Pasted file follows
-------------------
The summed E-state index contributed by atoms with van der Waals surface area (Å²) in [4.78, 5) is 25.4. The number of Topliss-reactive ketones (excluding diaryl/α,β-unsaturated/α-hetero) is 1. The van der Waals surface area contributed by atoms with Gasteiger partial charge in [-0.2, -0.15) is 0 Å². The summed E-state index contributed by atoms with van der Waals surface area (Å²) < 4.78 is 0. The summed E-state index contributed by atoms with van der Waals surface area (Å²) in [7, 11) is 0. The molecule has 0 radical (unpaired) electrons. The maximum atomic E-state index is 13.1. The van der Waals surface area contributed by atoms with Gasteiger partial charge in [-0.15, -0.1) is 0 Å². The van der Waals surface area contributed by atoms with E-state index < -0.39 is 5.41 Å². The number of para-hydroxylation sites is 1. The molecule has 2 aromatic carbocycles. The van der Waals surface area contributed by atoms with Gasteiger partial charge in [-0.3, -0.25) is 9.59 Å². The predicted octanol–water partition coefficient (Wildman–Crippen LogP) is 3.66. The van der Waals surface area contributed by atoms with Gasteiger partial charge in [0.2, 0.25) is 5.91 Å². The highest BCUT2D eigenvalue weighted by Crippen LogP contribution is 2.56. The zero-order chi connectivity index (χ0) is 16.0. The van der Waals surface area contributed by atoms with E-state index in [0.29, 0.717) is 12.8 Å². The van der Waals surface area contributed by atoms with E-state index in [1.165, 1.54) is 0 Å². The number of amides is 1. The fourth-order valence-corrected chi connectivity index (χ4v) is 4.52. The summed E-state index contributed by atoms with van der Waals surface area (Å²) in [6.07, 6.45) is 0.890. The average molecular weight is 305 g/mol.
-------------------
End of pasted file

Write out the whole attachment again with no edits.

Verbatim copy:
The summed E-state index contributed by atoms with van der Waals surface area (Å²) in [4.78, 5) is 25.4. The number of Topliss-reactive ketones (excluding diaryl/α,β-unsaturated/α-hetero) is 1. The van der Waals surface area contributed by atoms with Gasteiger partial charge in [-0.2, -0.15) is 0 Å². The summed E-state index contributed by atoms with van der Waals surface area (Å²) < 4.78 is 0. The summed E-state index contributed by atoms with van der Waals surface area (Å²) in [7, 11) is 0. The molecule has 0 radical (unpaired) electrons. The maximum atomic E-state index is 13.1. The van der Waals surface area contributed by atoms with Gasteiger partial charge in [-0.15, -0.1) is 0 Å². The van der Waals surface area contributed by atoms with E-state index < -0.39 is 5.41 Å². The number of para-hydroxylation sites is 1. The molecule has 2 aromatic carbocycles. The van der Waals surface area contributed by atoms with Gasteiger partial charge in [-0.3, -0.25) is 9.59 Å². The predicted octanol–water partition coefficient (Wildman–Crippen LogP) is 3.66. The van der Waals surface area contributed by atoms with Gasteiger partial charge in [0.2, 0.25) is 5.91 Å². The highest BCUT2D eigenvalue weighted by Crippen LogP contribution is 2.56. The zero-order chi connectivity index (χ0) is 16.0. The van der Waals surface area contributed by atoms with E-state index in [0.29, 0.717) is 12.8 Å². The van der Waals surface area contributed by atoms with E-state index in [1.165, 1.54) is 0 Å². The number of amides is 1. The fourth-order valence-corrected chi connectivity index (χ4v) is 4.52. The summed E-state index contributed by atoms with van der Waals surface area (Å²) in [6.07, 6.45) is 0.890. The average molecular weight is 305 g/mol.